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Emily Morrison Emily Morrison
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Are you an Epimetheus?

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Are you an Epimetheus? Are you an Epimetheus?

I know what you're thinking, and it's a good question. Who or what is Epimetheus? For all of you who are not up on your Greek mythology, allow me to enlighten you. 

Back in the day, about 1,000 years before the birth of Christ, the Greeks wrote about gods and goddesses, giants and monsters, virgins and sacrifices. Good times, I've heard. In the last decade or so, Hollywood has churned out some epic movies on these epic myths: 'Troy,' 'Alexander' and the 'Percy Jackson & the Olympians' series to name a few. Nothing really beats Brad Pitt in a loin cloth, but Collin Farrell with blond highlights is a close second. Recently, Logan Lerman's 'Aw shucks, me, a demi-god?' portrayal of Poseidon's son, Percy, has struck a chord with tweens and teens everywhere, so Greco-Roman myth has happily seen a bit of resurgence in today's pop culture.

Though kids in high school English class groan a collective sigh of agony (agon means struggle in Greek by the by) when teachers like me assign Greek mythology for bedtime reading, much can be said about the relevance of myth in our everyday lives. First, any writer that's ever lived has alluded to classical mythology somehow in his or her writing, so if you've never read about Zeus and his philandering ways or Hades and his abduction of Persephone (daughter of Mother Earth,) then you may be missing out on the underlying meanings in most of the stories you read.

When that awesome insight fails to entice 18-year-olds away from their texting, tweeting and Facebook stalking, I usually go for the easy angle. I tell them, 'Greek gods and goddesses are no different from you or me. In fact, they are surprisingly human for immortals. They have human characteristics, love stories and flaws. Which Greek god would you be?'

This usually gets them interested enough to read about the big 12. After an introduction to the 12 Olympians, most kids choose the obvious. The boys want to be Hercules or Zeus, and who can blame them? What guy wouldn't want to slay a lion with his bare hands or throw a lightning bolt down from Olympus? That's pretty cool, dude. Girls love Aphrodite or Athena. For a girl, you can either be gorgeous or smart. Unfortunately, precious few realize that they can be both, even in Greek times. Then I ask them, 'Who here thinks they are an Epimetheus?'

Golden silence falls over the crowd before some brave soul (who doesn't mind the death darts other students will surely shoot his or her way) will say, 'Who's Epimetheus?' As if on cue, I launch into the timeless tale of two brothers (Titans, if we're going to get technical) who were assigned the task of making mortal men. After he dethroned his father, Zeus put his two cousins in charge of the creation of man: Epimetheus and Prometheus. Lots of people have heard about Prometheus, but relatively few know about his brother, Epimetheus, and here's why.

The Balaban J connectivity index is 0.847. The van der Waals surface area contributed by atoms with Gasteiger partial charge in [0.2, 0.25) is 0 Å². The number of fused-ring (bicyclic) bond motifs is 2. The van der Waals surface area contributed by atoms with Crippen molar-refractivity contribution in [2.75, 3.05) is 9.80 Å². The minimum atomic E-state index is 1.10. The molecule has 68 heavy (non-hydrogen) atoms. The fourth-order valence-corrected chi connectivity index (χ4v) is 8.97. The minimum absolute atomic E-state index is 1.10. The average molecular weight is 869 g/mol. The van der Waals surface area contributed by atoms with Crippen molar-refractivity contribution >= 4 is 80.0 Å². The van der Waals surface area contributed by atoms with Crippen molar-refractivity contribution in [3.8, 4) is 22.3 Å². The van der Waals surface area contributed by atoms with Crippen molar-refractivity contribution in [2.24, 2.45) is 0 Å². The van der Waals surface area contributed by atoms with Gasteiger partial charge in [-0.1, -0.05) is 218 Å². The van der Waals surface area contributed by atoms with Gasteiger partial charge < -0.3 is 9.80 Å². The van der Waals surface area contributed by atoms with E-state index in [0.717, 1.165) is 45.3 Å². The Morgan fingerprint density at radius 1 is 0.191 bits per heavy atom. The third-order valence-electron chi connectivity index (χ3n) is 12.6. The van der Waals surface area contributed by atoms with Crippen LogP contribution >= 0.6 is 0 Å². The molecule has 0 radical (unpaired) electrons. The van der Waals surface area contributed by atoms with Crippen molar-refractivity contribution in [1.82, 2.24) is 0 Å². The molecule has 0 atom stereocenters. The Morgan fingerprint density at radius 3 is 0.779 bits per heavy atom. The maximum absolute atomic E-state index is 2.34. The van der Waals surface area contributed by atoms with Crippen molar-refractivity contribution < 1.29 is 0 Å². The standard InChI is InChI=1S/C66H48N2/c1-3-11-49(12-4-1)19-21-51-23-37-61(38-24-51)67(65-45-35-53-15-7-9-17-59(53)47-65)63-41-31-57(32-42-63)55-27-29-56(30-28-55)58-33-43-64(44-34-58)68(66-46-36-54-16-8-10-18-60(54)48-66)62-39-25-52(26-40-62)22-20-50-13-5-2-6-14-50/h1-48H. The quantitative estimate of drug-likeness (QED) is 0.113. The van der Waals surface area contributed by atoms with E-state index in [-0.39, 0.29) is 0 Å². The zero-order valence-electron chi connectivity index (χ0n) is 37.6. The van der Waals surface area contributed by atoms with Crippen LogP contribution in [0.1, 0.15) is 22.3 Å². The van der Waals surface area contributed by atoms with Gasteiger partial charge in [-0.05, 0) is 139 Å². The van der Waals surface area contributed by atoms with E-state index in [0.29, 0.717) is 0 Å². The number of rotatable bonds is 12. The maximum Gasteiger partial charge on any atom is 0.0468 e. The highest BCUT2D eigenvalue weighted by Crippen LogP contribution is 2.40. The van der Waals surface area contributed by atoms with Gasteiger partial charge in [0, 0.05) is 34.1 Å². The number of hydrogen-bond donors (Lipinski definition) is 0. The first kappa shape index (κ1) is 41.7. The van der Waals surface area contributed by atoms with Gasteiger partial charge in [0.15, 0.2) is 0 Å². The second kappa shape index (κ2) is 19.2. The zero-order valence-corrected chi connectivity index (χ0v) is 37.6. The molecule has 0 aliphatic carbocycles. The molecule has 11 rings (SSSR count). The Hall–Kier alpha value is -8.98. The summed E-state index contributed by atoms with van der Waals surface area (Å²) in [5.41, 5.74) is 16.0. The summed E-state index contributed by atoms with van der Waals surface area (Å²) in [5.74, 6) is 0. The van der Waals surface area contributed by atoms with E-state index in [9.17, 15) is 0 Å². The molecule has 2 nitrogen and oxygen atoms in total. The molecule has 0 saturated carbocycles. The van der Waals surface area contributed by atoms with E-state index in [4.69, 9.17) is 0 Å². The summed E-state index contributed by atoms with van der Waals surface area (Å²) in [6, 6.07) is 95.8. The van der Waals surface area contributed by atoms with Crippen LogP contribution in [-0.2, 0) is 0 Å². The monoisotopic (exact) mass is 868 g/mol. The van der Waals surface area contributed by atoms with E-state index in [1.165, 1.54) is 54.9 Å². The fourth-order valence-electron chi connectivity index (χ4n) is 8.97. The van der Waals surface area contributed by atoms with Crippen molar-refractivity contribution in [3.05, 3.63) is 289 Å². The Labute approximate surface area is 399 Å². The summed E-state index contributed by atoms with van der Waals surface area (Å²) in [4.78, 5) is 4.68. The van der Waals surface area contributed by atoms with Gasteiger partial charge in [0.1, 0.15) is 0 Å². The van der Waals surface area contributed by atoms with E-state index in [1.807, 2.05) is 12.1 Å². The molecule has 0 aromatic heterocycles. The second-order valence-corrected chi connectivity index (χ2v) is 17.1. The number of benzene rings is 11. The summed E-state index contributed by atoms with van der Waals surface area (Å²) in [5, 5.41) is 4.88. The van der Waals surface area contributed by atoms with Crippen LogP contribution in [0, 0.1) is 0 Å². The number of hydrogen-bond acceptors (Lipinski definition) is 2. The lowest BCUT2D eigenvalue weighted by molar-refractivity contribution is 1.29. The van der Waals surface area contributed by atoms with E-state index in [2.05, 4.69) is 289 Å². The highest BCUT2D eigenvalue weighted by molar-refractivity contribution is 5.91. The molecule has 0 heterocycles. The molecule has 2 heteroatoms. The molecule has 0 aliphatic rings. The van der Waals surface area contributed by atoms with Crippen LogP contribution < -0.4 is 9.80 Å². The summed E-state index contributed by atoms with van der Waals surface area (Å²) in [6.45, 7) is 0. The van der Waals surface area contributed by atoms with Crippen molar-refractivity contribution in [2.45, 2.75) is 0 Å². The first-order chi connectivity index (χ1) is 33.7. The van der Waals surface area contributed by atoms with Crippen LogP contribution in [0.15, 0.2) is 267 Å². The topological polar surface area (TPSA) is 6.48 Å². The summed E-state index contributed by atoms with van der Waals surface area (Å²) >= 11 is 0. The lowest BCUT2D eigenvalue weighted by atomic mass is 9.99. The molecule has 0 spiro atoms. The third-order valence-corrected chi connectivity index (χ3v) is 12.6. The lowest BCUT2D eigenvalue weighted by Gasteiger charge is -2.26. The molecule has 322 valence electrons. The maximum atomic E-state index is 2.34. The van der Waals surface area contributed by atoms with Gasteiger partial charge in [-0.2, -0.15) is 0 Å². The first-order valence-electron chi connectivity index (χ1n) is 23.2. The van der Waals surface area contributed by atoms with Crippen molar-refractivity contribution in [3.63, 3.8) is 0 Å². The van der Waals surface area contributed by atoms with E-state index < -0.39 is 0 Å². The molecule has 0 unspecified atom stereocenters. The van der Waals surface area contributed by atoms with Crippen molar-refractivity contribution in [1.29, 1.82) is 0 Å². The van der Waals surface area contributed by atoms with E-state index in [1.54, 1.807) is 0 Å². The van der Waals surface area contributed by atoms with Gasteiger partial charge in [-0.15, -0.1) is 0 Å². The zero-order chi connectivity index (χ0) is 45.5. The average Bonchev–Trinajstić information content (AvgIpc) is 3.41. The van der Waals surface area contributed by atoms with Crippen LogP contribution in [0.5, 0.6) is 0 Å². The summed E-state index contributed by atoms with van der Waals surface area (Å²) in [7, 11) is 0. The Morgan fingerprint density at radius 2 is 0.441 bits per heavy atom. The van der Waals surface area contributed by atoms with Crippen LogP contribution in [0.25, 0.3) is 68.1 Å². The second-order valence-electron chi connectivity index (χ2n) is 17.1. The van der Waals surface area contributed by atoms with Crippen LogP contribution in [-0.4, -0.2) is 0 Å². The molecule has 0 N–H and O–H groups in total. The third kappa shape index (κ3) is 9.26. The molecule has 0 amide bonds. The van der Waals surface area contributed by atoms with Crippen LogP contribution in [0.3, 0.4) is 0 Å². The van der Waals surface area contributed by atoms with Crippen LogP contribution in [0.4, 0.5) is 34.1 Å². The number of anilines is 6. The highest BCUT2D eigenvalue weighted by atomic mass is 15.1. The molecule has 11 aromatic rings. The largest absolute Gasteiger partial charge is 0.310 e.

Epimetheus messed up. He made a mistake. Before his brother could get to the all-important task of crafting mortals, Epimetheus gave all of the best characteristics to animals. Strength, speed, courage, cunning, fur and feathers - all of these traits he gave to beasts instead of men. By the time Prometheus arrived on the scene, there was nothing good left to give mankind. Recognizing that man would need something to defend himself from such an unstoppable foe, Prometheus journeyed to the heavens, struck a torch on the sun, and stole fire from the gods. 

Obviously, he lit Zeus's fury as well. Instead of saying, 'Hey, fuggetaboutit,' Zeus chained Prometheus to a rock and had an eagle peck at his liver for eons, but that's beside the point. Prometheus became the god of forethought and his brother, Epimetheus, became the god of afterthought, the father of all excuses. His name literally means, 'hindsight' or 'after-thinker.'

Though his brother warned him against Zeus's retribution, Epimetheus went on to marry Pandora, the first woman given to mankind (by Zeus). He was gentle and lonely. She was beautiful and female; it was bound to happen. Unfortunately, we all know what happened with Pandora: she opened the box. When you leave the little woman alone with a shiny box full of secrets, what do you think is going to happen? Needless to say, all the ills of the world flew out in a hurry while Hope remained, our only ally in the face of so much evil.

If they're still conscious at this point, I return to my earlier question. 'Are you an Epimetheus? Do you act first and think later? Do you find yourself doing damage control more often than you'd like? Do you make more excuses than intelligent decisions? Or are you a Prometheus, an intelligent thinker and a rebel against injustice?' 

Most students concede that they would rather ask for forgiveness than permission. Others say they procrastinate making even minor decisions in fear of making the wrong choices. It's better to be sure about what you want and wait too long, than to be unsure and make a mistake. The remaining few are torn between the two. They are neither as impulsive as Epimetheus nor as ingenious as Prometheus, but somewhere in the middle, ambivalent.

I think we're all a bit more like Epimetheus than we'd care to admit. We're only human after all. We're bound to make mistakes. It's in our make-up, and now you know who we have to blame for that.



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